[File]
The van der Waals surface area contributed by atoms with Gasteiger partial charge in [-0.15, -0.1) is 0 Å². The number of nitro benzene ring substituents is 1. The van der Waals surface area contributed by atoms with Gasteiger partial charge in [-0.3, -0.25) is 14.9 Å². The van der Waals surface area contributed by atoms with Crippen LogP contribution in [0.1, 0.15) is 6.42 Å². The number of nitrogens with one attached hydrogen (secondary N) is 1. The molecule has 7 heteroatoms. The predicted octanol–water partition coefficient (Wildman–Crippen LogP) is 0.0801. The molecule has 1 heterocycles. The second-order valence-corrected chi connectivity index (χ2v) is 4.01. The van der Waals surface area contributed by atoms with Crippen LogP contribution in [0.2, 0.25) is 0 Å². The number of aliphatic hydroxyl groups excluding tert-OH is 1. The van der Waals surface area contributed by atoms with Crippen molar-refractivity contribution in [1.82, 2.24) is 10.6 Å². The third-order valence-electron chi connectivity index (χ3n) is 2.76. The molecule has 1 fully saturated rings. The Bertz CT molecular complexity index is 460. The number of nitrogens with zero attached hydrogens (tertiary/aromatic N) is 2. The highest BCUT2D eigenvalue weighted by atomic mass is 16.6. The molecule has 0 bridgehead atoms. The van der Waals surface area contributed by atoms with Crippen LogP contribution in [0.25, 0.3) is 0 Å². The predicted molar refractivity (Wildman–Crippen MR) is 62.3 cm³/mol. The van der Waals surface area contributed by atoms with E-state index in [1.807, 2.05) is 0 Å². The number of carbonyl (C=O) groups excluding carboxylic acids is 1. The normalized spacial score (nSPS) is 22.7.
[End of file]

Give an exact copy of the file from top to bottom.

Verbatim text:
The van der Waals surface area contributed by atoms with Gasteiger partial charge in [-0.15, -0.1) is 0 Å². The number of nitro benzene ring substituents is 1. The van der Waals surface area contributed by atoms with Gasteiger partial charge in [-0.3, -0.25) is 14.9 Å². The van der Waals surface area contributed by atoms with Crippen LogP contribution in [0.1, 0.15) is 6.42 Å². The number of nitrogens with one attached hydrogen (secondary N) is 1. The molecule has 7 heteroatoms. The predicted octanol–water partition coefficient (Wildman–Crippen LogP) is 0.0801. The molecule has 1 heterocycles. The second-order valence-corrected chi connectivity index (χ2v) is 4.01. The van der Waals surface area contributed by atoms with Crippen LogP contribution in [0.2, 0.25) is 0 Å². The number of aliphatic hydroxyl groups excluding tert-OH is 1. The van der Waals surface area contributed by atoms with Crippen molar-refractivity contribution in [1.82, 2.24) is 10.6 Å². The third-order valence-electron chi connectivity index (χ3n) is 2.76. The molecule has 1 fully saturated rings. The Bertz CT molecular complexity index is 460. The number of nitrogens with zero attached hydrogens (tertiary/aromatic N) is 2. The highest BCUT2D eigenvalue weighted by atomic mass is 16.6. The molecule has 0 bridgehead atoms. The van der Waals surface area contributed by atoms with Crippen LogP contribution in [0.25, 0.3) is 0 Å². The predicted molar refractivity (Wildman–Crippen MR) is 62.3 cm³/mol. The van der Waals surface area contributed by atoms with E-state index in [1.807, 2.05) is 0 Å². The number of carbonyl (C=O) groups excluding carboxylic acids is 1. The normalized spacial score (nSPS) is 22.7.